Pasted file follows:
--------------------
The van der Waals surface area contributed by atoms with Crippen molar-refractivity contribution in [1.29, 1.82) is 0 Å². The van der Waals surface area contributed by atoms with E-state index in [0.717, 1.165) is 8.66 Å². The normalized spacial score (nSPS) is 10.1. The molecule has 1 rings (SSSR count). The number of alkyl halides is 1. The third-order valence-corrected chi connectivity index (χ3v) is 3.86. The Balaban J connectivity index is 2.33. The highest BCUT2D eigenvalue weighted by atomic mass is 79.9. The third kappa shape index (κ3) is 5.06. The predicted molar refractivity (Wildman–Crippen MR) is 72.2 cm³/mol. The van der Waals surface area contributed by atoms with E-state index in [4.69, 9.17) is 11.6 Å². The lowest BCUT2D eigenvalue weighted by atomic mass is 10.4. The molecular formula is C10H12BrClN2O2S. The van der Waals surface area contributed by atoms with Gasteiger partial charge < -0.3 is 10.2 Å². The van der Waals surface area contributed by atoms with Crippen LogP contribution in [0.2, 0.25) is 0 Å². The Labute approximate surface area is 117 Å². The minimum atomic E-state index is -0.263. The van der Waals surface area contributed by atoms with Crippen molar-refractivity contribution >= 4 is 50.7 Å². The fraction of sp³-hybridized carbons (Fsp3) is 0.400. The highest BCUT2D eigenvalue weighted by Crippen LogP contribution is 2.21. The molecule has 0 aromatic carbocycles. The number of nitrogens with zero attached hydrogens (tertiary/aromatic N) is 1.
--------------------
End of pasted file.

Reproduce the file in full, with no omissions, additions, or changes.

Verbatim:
The van der Waals surface area contributed by atoms with Crippen molar-refractivity contribution in [1.29, 1.82) is 0 Å². The van der Waals surface area contributed by atoms with E-state index in [0.717, 1.165) is 8.66 Å². The normalized spacial score (nSPS) is 10.1. The molecule has 1 rings (SSSR count). The number of alkyl halides is 1. The third-order valence-corrected chi connectivity index (χ3v) is 3.86. The Balaban J connectivity index is 2.33. The highest BCUT2D eigenvalue weighted by atomic mass is 79.9. The third kappa shape index (κ3) is 5.06. The predicted molar refractivity (Wildman–Crippen MR) is 72.2 cm³/mol. The van der Waals surface area contributed by atoms with E-state index in [4.69, 9.17) is 11.6 Å². The lowest BCUT2D eigenvalue weighted by atomic mass is 10.4. The molecular formula is C10H12BrClN2O2S. The van der Waals surface area contributed by atoms with Gasteiger partial charge < -0.3 is 10.2 Å². The van der Waals surface area contributed by atoms with Crippen LogP contribution in [0.2, 0.25) is 0 Å². The Labute approximate surface area is 117 Å². The minimum atomic E-state index is -0.263. The van der Waals surface area contributed by atoms with Crippen molar-refractivity contribution >= 4 is 50.7 Å². The fraction of sp³-hybridized carbons (Fsp3) is 0.400. The highest BCUT2D eigenvalue weighted by Crippen LogP contribution is 2.21. The molecule has 0 aromatic carbocycles. The number of nitrogens with zero attached hydrogens (tertiary/aromatic N) is 1.